This Dark Age

A manual for life in the modern world.

By Daniel Schwindt

This Dark Age is now available in paperback on Amazon. The print version is MUCH cleaner than this online version, which is largely unedited and has fallen by the wayside as the project has grown. If you’ve appreciated my writing, please consider leaving a review on the relevant paperback volumes. The print edition also includes new sections (Military History, War Psychology, Dogmatic Theology).

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Disregard for nature will provoke a response

It is not uncommon to dismiss all these warning with a wave of the hand, and trust instead in man’s ingenuity, believing that he will continue to adapt, develop, and “conquer” whatever problems may arise in the future. Such is the implicit faith in the ideology of “necessary progress,” which really amounts to a faith in man and a denial of limits. But St. John Paul II offers a warning:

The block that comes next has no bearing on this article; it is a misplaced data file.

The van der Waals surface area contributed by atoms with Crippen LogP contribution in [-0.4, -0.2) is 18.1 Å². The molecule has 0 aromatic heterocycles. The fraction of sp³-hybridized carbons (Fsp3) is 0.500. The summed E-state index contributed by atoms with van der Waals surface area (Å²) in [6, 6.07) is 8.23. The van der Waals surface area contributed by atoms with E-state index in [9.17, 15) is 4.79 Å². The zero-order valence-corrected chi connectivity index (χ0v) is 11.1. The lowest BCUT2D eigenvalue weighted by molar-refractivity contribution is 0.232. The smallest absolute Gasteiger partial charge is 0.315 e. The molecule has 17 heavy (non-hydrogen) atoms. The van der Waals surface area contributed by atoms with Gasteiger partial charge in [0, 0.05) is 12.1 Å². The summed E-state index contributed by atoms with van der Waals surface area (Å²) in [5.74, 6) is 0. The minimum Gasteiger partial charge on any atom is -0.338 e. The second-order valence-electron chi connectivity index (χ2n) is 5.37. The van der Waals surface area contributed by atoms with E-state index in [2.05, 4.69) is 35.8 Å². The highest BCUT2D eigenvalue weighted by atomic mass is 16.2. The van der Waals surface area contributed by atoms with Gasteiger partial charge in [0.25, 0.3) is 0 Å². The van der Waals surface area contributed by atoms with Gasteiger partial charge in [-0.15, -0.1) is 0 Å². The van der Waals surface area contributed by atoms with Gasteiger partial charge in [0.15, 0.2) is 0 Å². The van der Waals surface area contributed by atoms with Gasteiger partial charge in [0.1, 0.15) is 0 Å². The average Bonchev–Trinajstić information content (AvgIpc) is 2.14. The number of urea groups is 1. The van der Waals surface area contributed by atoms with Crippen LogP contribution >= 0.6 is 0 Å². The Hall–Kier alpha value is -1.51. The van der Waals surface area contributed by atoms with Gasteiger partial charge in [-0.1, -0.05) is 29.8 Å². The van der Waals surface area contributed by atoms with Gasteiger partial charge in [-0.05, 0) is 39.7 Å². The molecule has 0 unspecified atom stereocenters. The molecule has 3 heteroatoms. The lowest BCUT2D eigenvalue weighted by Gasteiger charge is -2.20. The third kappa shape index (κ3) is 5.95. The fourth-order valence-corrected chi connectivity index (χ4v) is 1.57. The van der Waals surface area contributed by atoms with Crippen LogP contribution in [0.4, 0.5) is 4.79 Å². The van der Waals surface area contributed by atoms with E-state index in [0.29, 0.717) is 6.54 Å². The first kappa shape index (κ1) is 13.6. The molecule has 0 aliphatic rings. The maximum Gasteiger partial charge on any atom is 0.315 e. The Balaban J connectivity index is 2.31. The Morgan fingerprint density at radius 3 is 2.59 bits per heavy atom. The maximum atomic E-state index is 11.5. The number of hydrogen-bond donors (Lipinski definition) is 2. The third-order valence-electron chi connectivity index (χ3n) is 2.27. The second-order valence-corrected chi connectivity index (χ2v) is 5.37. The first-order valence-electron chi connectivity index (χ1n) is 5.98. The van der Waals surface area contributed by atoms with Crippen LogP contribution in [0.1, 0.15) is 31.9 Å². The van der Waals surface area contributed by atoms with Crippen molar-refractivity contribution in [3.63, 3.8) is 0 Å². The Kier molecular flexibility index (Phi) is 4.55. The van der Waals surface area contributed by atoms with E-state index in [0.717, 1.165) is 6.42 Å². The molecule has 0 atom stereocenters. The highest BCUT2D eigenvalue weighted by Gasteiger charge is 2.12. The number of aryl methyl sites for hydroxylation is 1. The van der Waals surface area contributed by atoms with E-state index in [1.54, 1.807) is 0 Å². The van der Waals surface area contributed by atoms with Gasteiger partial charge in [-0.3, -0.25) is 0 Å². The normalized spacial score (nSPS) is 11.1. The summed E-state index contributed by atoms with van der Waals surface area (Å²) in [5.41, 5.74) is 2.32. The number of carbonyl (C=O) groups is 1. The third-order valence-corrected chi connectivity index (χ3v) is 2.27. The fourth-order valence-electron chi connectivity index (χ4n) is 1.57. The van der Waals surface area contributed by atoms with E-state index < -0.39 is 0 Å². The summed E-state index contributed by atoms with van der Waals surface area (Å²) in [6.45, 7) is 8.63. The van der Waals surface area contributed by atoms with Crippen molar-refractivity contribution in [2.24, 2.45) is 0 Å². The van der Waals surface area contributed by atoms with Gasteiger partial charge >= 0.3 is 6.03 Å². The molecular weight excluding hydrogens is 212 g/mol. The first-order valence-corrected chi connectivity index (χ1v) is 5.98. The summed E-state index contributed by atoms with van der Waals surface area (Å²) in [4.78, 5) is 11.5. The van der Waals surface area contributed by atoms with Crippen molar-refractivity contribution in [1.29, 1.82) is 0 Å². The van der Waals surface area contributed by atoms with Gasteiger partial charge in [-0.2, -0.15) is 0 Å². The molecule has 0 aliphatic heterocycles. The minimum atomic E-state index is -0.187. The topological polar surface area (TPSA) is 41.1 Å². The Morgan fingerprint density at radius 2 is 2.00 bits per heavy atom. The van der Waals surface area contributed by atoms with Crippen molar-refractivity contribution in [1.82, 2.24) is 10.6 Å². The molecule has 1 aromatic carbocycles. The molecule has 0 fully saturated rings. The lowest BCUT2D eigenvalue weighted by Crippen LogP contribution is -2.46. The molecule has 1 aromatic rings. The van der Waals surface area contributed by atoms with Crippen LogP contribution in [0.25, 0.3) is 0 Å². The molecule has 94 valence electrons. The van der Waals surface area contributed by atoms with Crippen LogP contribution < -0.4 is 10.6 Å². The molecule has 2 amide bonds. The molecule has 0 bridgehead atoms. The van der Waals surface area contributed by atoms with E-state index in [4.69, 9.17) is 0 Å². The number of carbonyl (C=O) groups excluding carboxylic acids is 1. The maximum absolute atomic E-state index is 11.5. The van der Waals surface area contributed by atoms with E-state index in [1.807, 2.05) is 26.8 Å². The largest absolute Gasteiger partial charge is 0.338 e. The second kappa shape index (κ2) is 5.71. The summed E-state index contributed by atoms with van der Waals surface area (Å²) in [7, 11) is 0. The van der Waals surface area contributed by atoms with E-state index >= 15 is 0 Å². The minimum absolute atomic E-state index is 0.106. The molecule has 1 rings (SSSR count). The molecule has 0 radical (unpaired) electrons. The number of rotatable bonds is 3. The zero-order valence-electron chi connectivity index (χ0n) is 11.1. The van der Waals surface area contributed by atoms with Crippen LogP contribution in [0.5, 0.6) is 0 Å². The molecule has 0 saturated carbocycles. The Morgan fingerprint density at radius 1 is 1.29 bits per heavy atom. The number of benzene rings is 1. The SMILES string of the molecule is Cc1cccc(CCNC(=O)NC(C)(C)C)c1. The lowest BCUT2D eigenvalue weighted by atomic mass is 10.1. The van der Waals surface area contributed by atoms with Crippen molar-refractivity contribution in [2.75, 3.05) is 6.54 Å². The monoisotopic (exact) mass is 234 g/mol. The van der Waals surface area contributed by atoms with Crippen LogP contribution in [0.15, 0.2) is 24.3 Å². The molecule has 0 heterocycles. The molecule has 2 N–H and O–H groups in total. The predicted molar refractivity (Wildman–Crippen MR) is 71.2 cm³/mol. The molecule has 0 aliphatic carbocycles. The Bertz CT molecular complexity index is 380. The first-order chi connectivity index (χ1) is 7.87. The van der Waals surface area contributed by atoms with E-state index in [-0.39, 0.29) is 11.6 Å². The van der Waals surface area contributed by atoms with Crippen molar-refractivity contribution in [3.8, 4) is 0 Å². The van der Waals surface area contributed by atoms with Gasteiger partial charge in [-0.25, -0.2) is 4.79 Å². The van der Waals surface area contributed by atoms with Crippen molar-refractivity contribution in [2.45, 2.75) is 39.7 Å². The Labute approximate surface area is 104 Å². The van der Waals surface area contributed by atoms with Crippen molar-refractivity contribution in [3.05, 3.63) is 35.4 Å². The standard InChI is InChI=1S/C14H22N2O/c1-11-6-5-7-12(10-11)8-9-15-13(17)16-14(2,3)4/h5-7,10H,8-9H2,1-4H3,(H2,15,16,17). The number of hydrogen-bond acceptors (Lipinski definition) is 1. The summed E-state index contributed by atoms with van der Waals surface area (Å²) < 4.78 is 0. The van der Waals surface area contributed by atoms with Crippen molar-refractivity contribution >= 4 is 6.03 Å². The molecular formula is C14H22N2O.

“Instead of carrying out his role as a co-operator with God in the work of creation, man sets himself up in place of God and thus ends up provoking a rebellion on the part of nature, which is more tyrannized than governed by him.”[1]

And he is affirmed by Benedict XVI:

“The relationship between individuals or communities and the environment ultimately stems from their relationship with God. When ‘man turns his back on the Creator’s plan, he provokes a disorder which has inevitable repercussions on the rest of the created order.”[2]

[1] LS, 50.

[2] Benedict XVI, Letter to the Ecumenical Patriarch of Constantinople on the Occasion of the Seventh Symposium of the Religion, Science and the Environment Movement, September 1, 2007.

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